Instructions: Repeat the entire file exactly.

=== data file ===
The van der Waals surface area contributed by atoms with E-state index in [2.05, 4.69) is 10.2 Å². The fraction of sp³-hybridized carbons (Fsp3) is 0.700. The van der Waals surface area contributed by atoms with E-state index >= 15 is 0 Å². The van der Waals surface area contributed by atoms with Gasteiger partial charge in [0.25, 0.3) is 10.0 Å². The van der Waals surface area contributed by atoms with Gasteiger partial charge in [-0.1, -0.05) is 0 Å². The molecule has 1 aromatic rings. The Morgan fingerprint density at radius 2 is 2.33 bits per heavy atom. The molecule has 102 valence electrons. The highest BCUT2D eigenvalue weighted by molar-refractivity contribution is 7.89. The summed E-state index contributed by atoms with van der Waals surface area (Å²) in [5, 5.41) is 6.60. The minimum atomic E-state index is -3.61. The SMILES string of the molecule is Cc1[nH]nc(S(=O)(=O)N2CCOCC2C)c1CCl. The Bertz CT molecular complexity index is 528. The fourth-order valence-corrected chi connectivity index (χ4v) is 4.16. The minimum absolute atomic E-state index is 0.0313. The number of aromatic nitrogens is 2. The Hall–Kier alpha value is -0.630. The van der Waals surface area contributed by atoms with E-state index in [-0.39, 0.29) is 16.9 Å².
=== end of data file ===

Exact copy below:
The van der Waals surface area contributed by atoms with E-state index in [2.05, 4.69) is 10.2 Å². The fraction of sp³-hybridized carbons (Fsp3) is 0.700. The van der Waals surface area contributed by atoms with E-state index >= 15 is 0 Å². The van der Waals surface area contributed by atoms with Gasteiger partial charge in [0.25, 0.3) is 10.0 Å². The van der Waals surface area contributed by atoms with Gasteiger partial charge in [-0.1, -0.05) is 0 Å². The molecule has 1 aromatic rings. The Morgan fingerprint density at radius 2 is 2.33 bits per heavy atom. The molecule has 102 valence electrons. The highest BCUT2D eigenvalue weighted by molar-refractivity contribution is 7.89. The summed E-state index contributed by atoms with van der Waals surface area (Å²) in [5, 5.41) is 6.60. The minimum atomic E-state index is -3.61. The SMILES string of the molecule is Cc1[nH]nc(S(=O)(=O)N2CCOCC2C)c1CCl. The Bertz CT molecular complexity index is 528. The fourth-order valence-corrected chi connectivity index (χ4v) is 4.16. The minimum absolute atomic E-state index is 0.0313. The number of aromatic nitrogens is 2. The Hall–Kier alpha value is -0.630. The van der Waals surface area contributed by atoms with E-state index in [-0.39, 0.29) is 16.9 Å².